Shares are down from recent highs at GlaxoSmithKline (LSE: GSK), Rio Tinto (LSE: RIO) and Castings (LSE: CGS) but the investment story remains compelling in each case. Are we seeing a good-value entry point for these shares right now?
An impressive set-up
Castings does what it says on its figurative tin. The firm makes iron castings. There’s something elemental about that — spitting fire, volcano-like running liquid metal, spitting and hissing, the boom and clang of lump hammers weilded by thick, hairy arms, and the sharp tang of honest industry in the air… I’m getting carried away, though. Today’s operation at Castings is a long way advanced from a competitor sand-and-muscle operation I spent a few days visiting several decades ago. The level of automation is impressive, as this company video demonstrates.
There’s no doubt that a lot of investment went into Castings foundry enterprise, but that seems to be paying off. Today, the firm exports 80% of production, mainly to just a few vehicle manufacturers. Business has been good and the firm enjoys a strong balance sheet with cash in the bank and no debt. However, to survive future economic gyrations the firm needs financial strength now, as there must be a fair amount of cyclicality in the business.
Not to buy and forget
A 20% dip in profits for the year to March 2015 seemed to bring the share price down. After peaking at about 496p in the summer of 2014, the shares were down around 24% by the spring of 2015. However, City analysts following the firm expect earnings to bounce back by 19% during the current trading year followed by a further 9% uplift year to March 2017. The shares seem to be responding well and look set to resume the steady climb up that began during 2009.
The recent share-price action demonstrates the risk for investors of an out-and-out cyclical. Any smell of easing profits in the air will reverse share-price progress. Owning the shares now is fine if the economic up-leg continues, but I wouldn’t want to be holding Castings if a downturn hits the industry, and who can reliably predict the next one of those?
At today’s share price of 436p, the shares change hands for a forward price-to-earnings (P/E) multiple of 10.5 for year to March 2017, and there’s a forward dividend yield of 3.4%, with analysts expecting earnings to cover that payout around 2.75 times. That looks attractive, but I’d expect a low valuation multiple like this at such a mature stage in the economic cycle as now. Through the lens of cyclicality, Castings might not be as cheap as it looks. I’d be happier with a yield in excess of 5% and a P/E rating in single digits.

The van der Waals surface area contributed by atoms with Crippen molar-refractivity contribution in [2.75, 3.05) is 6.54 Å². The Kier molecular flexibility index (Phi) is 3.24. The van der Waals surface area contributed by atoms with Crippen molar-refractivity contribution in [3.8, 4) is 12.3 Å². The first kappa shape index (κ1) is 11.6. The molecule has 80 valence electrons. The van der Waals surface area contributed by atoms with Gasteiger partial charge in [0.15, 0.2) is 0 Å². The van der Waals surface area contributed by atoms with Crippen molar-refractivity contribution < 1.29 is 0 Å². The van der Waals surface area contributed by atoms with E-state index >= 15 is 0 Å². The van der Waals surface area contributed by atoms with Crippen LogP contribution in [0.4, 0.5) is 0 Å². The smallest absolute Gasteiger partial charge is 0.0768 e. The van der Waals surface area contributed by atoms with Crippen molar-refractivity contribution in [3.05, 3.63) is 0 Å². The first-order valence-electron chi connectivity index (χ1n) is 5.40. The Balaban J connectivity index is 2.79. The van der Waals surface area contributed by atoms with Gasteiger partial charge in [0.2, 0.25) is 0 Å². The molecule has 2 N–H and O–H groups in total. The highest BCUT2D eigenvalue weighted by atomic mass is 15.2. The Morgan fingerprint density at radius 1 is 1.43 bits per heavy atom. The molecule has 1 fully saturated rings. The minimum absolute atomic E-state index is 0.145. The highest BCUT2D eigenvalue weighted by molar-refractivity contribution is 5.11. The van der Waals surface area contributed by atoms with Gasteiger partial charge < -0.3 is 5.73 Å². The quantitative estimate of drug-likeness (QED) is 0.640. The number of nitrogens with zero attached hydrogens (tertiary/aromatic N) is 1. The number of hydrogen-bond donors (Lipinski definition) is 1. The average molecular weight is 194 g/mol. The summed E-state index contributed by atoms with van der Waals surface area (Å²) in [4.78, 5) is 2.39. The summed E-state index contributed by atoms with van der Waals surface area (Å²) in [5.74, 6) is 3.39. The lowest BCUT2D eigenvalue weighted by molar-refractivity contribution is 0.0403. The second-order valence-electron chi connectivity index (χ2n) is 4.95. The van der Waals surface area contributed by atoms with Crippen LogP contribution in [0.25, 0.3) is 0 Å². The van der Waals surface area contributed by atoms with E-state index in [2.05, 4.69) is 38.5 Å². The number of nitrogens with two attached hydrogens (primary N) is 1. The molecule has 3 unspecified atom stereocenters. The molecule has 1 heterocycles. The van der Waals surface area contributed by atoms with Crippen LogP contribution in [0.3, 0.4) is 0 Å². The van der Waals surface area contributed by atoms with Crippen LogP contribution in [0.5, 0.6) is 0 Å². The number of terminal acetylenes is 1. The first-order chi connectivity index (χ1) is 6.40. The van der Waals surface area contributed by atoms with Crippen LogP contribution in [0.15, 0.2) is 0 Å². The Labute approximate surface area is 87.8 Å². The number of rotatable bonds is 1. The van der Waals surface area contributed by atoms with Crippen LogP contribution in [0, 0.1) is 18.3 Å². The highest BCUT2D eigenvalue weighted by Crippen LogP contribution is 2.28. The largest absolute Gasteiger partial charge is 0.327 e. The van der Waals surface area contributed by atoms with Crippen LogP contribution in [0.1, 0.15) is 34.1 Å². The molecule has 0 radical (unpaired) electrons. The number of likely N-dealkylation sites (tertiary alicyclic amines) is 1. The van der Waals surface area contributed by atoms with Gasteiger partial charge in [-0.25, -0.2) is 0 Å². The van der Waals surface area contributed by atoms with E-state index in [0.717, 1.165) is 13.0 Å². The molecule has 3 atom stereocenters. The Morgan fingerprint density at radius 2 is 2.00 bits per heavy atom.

What about a bigger firm?
Rio Tinto relies on producing iron ore for most of its profits. As such, the firm is further back in the production chain than a firm such as Castings, which turns iron into a product, thus adding value. Castings enjoys more control over the pricing of its product than Rio Tinto. In fact, Rio Tinto is at the mercy of market forces and the selling prices that such forces produce for iron ore. That means the effects of cyclicality can be more extreme and more immediate than for a manufacturing concern such as Castings. As such, the negatives around cyclicality faced by Castings are even more onerous for a miner such as Rio Tinto.
It’s different story for GlaxoSmithKline, though. The pharmaceutical industry is good at generating stable and consistent cash flow thanks to steady, repeat demand for drugs and medicines. I see GlaxoSmithKline’s recent share-price weakness as a sensible reversion to fair value, which makes the firm look attractive. After several years of patent-cliff induced earnings contraction, City analysts following the firm expect earnings to lift by 12% during 2016.
At today’s share price of 1366p, we can pick up a slug of Glaxo shares for a forward P/E multiple of 16. There’s also a forward dividend yield running at 6%, and analysts expect forward earnings to cover the payout just over once. There’s life in GlaxoSmithKline’s development pipeline that could drive further progress on earnings in the future.
To me, GlaxoSmithKline comes closest of these three firms to presenting itself as a golden opportunity to investors right now. In fact, the firm is one of five superior large-cap firms featuring on a special Motley Fool wealth report. Each of these firms has a healthy balance sheet, a dominant market position, reliable cash flows, wide exposure to global markets and decent growth prospects.
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Kevin Godbold has no position in any shares mentioned. The Motley Fool UK has recommended GlaxoSmithKline. We Fools don't all hold the same opinions, but we all believe that considering a diverse range of insights makes us better investors.